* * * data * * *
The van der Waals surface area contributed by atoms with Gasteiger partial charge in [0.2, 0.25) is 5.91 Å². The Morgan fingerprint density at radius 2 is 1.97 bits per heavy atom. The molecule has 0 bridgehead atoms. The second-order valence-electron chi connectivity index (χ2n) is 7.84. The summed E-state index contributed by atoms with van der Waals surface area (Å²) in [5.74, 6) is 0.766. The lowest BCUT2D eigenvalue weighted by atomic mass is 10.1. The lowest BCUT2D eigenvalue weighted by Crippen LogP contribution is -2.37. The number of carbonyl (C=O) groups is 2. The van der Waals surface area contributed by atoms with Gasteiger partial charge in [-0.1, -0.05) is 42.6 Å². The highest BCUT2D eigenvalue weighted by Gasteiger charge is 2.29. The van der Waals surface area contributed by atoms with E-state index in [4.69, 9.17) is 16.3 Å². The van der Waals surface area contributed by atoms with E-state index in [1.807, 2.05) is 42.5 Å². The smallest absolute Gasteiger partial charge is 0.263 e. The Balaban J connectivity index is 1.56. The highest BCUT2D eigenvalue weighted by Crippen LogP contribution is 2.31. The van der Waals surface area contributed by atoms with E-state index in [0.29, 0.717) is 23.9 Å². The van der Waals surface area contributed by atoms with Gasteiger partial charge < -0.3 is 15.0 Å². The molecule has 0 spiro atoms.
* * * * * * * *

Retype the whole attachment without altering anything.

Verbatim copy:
The van der Waals surface area contributed by atoms with Gasteiger partial charge in [0.2, 0.25) is 5.91 Å². The Morgan fingerprint density at radius 2 is 1.97 bits per heavy atom. The molecule has 0 bridgehead atoms. The second-order valence-electron chi connectivity index (χ2n) is 7.84. The summed E-state index contributed by atoms with van der Waals surface area (Å²) in [5.74, 6) is 0.766. The lowest BCUT2D eigenvalue weighted by atomic mass is 10.1. The lowest BCUT2D eigenvalue weighted by Crippen LogP contribution is -2.37. The number of carbonyl (C=O) groups is 2. The van der Waals surface area contributed by atoms with Gasteiger partial charge in [-0.1, -0.05) is 42.6 Å². The highest BCUT2D eigenvalue weighted by Gasteiger charge is 2.29. The van der Waals surface area contributed by atoms with E-state index in [4.69, 9.17) is 16.3 Å². The van der Waals surface area contributed by atoms with E-state index in [1.807, 2.05) is 42.5 Å². The smallest absolute Gasteiger partial charge is 0.263 e. The Balaban J connectivity index is 1.56. The highest BCUT2D eigenvalue weighted by Crippen LogP contribution is 2.31. The van der Waals surface area contributed by atoms with E-state index in [0.29, 0.717) is 23.9 Å². The van der Waals surface area contributed by atoms with Gasteiger partial charge < -0.3 is 15.0 Å². The molecule has 0 spiro atoms.